Many moral philosophers place empathy—or some close emotion, such as sympathy, compassion, loving kindness, benevolence, pity, or mercy—at the center of the moral life. Such emotions serve as the underpinning of morality, supplying the motivation to act morally. Feelings and reason are linked, but since feelings exist prior to thought, feelings are both logically and psychologically prior to reason.

There are those who are leery of the role of feelings in ethics as emotions are notoriously unstable, fickle, and overwhelming. You fall in and out of love or feel like doing something one day and the next day dislike the same thing. The ancient Greek and later Christian theologians believed that the passions threaten morality and need to be reined in, otherwise you are pulled as if by wild horses, careening toward disaster.

David Hume, the Scottish philosopher, presented the argument for feelings in the moral life by maintaining that while reason is useful in determining the facts of a situation, those facts must touch the moral sentiments in order to motivate a person to action. Knowing what is good and not doing good doesn’t make someone a moral person. This is a person who lacks the courage of his convictions. One needs to move from knowing to doing. Hume found himself at odds with rationalists since he valued emotions as those feelings that get people beyond thought and into action. Rationalists contend that morality must be objective and not muddied by feelings.

Hume maintains that moral sentiments are intrinsic because humans experience pleasure and pain, live interdependently in families and social groups, and are disposed to seek approval from others. Without such feelings, you would be indifferent to the fate of others. Your intellect may tell you that others are suffering, but your feelings may be so attenuated that you never bring yourself to do anything about that misery. You haven’t been touched and therefore haven’t been moved.

Humans are social creatures. Primatologists provide convincing evidence that as such empathy is part of our make-up. Hume, without this knowledge, surmises as much. He writes “…there is some benevolence, however small,…some particle of the dove kneaded into our frame, along with elements of the wolf and serpent." This is empathy, which leads you to care about others. The child in danger moves you to rescue. Empathy, the impulse to act on behalf of others, struggles with selfish impulses that lead you to want things your own way.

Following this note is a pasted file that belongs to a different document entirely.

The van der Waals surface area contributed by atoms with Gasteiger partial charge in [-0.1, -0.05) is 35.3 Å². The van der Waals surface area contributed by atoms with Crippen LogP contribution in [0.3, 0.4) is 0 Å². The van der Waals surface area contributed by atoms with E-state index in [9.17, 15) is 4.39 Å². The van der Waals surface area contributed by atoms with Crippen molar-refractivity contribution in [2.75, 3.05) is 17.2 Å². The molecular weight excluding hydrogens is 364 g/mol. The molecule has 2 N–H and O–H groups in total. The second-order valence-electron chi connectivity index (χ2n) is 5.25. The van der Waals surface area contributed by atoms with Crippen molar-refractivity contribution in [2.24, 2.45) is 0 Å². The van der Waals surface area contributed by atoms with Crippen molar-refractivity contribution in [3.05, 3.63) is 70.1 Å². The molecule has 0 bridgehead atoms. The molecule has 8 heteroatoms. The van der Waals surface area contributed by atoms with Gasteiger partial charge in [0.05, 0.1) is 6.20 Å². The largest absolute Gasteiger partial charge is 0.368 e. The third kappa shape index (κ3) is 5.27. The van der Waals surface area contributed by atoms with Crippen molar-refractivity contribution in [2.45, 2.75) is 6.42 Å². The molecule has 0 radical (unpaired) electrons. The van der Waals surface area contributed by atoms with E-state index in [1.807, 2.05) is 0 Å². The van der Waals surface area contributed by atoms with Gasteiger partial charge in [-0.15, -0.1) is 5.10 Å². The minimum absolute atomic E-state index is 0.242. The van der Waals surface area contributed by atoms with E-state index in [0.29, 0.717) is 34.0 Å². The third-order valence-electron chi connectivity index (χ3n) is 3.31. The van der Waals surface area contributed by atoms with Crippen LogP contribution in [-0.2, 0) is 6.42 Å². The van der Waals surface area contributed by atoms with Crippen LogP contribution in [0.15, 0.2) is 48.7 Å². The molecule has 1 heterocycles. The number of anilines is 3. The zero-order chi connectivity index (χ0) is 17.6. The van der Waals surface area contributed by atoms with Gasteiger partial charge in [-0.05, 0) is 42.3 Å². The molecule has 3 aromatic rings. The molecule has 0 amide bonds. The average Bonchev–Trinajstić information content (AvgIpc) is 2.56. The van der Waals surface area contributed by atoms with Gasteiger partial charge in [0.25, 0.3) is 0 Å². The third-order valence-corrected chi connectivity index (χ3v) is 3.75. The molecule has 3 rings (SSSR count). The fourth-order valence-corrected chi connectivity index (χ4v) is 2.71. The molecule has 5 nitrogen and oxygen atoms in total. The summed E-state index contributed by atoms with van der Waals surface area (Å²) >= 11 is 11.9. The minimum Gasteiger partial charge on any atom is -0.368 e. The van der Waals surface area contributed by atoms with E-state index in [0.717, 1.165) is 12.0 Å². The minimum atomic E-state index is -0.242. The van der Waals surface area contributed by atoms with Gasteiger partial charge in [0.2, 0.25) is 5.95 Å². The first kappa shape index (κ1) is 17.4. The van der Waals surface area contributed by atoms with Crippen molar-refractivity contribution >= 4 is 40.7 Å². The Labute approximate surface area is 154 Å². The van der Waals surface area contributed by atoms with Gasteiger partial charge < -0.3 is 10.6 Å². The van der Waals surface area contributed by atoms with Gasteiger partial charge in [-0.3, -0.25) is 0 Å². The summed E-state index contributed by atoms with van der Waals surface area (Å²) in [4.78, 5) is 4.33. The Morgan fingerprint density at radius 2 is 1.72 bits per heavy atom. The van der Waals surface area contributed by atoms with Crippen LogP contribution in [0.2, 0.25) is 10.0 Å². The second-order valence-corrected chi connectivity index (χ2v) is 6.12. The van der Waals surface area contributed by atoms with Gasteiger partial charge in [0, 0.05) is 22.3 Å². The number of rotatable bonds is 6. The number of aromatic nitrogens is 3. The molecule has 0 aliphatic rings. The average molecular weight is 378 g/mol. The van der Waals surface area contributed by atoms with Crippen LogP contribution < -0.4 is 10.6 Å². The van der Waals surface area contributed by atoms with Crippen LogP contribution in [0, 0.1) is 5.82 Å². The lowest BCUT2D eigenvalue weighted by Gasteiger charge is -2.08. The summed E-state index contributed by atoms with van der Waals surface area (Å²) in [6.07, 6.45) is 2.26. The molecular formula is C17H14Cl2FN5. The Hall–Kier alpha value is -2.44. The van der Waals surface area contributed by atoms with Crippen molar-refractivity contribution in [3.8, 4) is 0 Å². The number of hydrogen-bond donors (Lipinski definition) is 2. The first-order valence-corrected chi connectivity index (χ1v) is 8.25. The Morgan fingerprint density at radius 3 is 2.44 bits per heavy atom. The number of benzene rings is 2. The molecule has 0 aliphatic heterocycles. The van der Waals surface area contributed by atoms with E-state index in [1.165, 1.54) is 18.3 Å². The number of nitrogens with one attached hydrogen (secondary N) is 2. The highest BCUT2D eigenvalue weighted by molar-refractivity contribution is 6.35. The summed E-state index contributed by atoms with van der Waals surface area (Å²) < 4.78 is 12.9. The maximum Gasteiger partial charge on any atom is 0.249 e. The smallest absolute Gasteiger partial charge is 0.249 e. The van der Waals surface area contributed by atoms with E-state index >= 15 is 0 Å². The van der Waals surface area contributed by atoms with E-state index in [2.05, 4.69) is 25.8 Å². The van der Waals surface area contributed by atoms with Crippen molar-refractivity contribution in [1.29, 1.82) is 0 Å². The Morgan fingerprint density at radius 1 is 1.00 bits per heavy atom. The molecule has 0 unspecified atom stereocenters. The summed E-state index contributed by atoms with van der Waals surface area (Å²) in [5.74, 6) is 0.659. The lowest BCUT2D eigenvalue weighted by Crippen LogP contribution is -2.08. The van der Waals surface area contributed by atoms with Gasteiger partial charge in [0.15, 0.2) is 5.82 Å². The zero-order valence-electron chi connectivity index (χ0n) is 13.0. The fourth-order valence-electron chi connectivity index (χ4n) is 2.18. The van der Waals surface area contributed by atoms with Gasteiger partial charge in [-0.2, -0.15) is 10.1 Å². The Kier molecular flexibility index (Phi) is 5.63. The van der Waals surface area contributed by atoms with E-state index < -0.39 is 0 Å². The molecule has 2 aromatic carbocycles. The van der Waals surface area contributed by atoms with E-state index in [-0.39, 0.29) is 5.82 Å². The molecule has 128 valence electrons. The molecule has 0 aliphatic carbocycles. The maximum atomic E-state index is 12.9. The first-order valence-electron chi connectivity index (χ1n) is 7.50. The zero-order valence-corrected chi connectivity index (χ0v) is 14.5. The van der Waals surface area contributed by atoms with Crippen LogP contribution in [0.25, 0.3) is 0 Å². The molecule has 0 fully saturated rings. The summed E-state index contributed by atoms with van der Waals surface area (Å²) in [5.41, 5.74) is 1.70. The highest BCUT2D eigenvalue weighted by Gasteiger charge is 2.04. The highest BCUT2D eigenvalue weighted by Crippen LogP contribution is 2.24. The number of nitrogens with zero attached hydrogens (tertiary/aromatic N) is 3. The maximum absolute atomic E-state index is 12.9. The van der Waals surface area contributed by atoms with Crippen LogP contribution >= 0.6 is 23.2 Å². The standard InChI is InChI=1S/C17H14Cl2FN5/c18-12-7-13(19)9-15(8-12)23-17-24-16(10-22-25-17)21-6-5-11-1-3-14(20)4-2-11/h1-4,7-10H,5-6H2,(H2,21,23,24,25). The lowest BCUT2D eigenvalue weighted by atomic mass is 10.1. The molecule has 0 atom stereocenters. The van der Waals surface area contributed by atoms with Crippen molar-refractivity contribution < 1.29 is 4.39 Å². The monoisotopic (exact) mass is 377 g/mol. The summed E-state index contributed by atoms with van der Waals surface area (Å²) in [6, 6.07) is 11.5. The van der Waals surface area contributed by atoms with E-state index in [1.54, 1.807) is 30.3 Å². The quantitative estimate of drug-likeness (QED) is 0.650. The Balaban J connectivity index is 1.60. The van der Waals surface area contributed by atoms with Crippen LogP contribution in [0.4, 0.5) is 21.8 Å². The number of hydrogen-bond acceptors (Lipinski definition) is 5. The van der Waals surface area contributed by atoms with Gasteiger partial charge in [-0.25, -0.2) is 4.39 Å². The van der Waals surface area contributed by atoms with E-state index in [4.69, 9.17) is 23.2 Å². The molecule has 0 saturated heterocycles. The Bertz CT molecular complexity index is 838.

Empathy is relatively easy to come by in close circles. Small groups get our love and compassion, Hume said. You see the endangered child, know the infirmed woman, encounter the frail elderly. As a social and parochial creature, Hume continues, you naturally prefer your own group and act selfishly toward strangers. Cooperation isn’t possible in large groups, Hume said, based on his observations of history and politics.

Ernst Fehr, Director of the Priority Research Program on the “Foundation of Human Social Behavior” at the University of Zurich, supports Hume’s conclusion but not completely. Fehr’s research found that cooperation was common in groups of ten but not likely in larger groups. But when cheaters—and those who don’t punish cheaters—are punished, the rate of cooperation increased dramatically. "In this case," Fehr says, "even groups of several hundred individuals can establish cooperation rates of between 70 and 80 per cent."

Empathy is dissipated as groups grow larger, so it needs the element of punishment to keep backsliders in line. This doesn’t undermine the fact that humans are highly cooperative creatures. Professor of environmental science and policy Peter Richerson gives this illustration: "I've pointed out to my students how impressive it is that you can take a group of young men and women of prime reproductive age, have them come into a classroom, sit down and be perfectly comfortable and civil to each other. If you put 50 male and 50 female chimpanzees that don't know each other into a lecture hall, it would be a social explosion."

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